In her landmark, 75-page decision filed on Friday, U.S. District Court Judge Beryl A. Howell did much more than simply grant a motion filed by the House Judiciary Committee (HJC) to compel the U.S. Department of Justice (DOJ) to provide it with grand jury materials from Special Counsel Robert Mueller's probe that had been previously concealed. In that same order, the court systematically demolished every quasi-legal objection the DOJ and White House have raised in their specious efforts to interfere with an ongoing and lawful impeachment inquiry.
The core question raised by HJC's motion was whether the court should order the DOJ to release pertinent grand jury materials in accordance with Rule 6(e) of the Federal Rules of Criminal Procedure. Although grand jury testimony and exhibits are ordinarily kept secret, Rule 6(e) authorizes a court to order the disclosure of such materials "preliminarily to" or "in connection with a judicial proceeding" when there is a "particularized need" for disclosure.
Judge Howell suggested that a House impeachment inquiry, in and of itself, may be considered a "judicial proceeding". She concluded, however, that the court did not have to reach that issue because the HJC was correct in its assertion that its impeachment inquiry was "preliminary to" a judicial proceeding.
In her erudite decision, Howell cited historical practice, the Federalist Papers, the text of the Constitution, and both Supreme Court and binding DC Circuit Court of Appeals precedent. All of these make it abundantly clear: U.S. Senate impeachment trials are "judicial proceedings". Indeed, the DOJ's contrary position is not only at odds with the appellate decision in Haldeman v. Sirica (1974) but also with the DOJ's own legal position in that Watergate-era decision. The DOJ was unable to satisfactorily explain why, under Attorney General William P. Barr, it had changed its previous, long-standing legal position.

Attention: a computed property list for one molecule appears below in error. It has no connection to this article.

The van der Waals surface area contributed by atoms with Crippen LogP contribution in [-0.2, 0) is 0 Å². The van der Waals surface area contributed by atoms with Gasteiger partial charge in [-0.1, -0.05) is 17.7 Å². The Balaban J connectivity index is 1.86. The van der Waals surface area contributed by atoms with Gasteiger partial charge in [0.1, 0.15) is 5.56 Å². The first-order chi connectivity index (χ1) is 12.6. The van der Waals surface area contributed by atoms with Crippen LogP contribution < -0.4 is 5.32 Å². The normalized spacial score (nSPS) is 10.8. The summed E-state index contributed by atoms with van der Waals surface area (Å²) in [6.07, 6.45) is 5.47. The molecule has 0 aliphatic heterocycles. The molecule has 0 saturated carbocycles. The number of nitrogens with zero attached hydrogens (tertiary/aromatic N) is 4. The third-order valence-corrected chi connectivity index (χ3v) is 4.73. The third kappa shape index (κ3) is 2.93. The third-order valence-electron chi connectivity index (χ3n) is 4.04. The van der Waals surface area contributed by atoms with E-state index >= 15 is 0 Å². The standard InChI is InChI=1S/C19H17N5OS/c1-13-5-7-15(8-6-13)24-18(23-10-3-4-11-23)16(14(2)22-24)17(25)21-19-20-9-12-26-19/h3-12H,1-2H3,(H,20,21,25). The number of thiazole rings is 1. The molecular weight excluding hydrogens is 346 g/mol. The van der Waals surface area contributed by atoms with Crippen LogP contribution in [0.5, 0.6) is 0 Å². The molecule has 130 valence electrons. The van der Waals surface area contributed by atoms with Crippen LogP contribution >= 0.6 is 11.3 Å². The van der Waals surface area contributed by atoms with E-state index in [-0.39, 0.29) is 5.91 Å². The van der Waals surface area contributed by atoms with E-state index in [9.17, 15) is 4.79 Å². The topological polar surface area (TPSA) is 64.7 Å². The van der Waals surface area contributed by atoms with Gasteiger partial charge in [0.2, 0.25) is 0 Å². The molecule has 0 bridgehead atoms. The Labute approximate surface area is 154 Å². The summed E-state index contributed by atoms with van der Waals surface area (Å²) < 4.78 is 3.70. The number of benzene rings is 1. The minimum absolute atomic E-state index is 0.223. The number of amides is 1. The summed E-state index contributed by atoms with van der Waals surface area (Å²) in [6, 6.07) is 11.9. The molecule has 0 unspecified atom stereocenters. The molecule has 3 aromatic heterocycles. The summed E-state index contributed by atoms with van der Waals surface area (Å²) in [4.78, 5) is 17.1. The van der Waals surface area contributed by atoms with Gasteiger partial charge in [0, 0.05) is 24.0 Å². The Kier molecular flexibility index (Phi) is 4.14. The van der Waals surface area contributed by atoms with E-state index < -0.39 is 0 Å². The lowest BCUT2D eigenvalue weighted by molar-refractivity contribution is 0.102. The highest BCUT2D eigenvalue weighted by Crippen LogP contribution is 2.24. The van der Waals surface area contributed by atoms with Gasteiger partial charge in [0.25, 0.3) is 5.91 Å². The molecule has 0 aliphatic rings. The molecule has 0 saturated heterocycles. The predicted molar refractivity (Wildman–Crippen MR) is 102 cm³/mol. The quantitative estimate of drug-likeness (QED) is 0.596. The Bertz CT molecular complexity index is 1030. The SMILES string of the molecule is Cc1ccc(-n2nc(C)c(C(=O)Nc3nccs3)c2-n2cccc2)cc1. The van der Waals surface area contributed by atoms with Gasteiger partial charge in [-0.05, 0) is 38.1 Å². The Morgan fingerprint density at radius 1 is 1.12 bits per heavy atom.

The "particularized need" to release the materials arises, in this instance, because Mueller, in deference to the opinions of the DOJ's Office of Legal Counsel (OLC) that a sitting President may not be indicted,* refrained from reaching conclusions about the legality or illegality of the President's conduct. "This," the court observed, "leaves the House as the only federal body that can act on allegations of presidential misconduct." Yet, the court observed, "under the DOJ's reading of Rule 6(e), the Executive Branch would be empowered to wall off any evidence of presidential misconduct from the House by placing that evidence before a grand jury."
The DOJ's contentions were, thus, not simply wrong but untenable. "In carrying out the weighty constitutional duty of determining whether impeachment of the President is warranted," Judge Howell observed at the outset of her opinion, "Congress need not redo the nearly two years of effort spent on the Special Counsel's investigation, nor risk being mislead by witnesses, who may have provided information to the grand jury and the Special Counsel that varies with what they tell HJC."
Had she stopped there, Judge Howell's ruling would be significant. Her demolition of every argument against the validity of the impeachment inquiry that has been presented by the DOJ, by the White House and by some Republican members of Congress, however, was nothing short of breathtaking...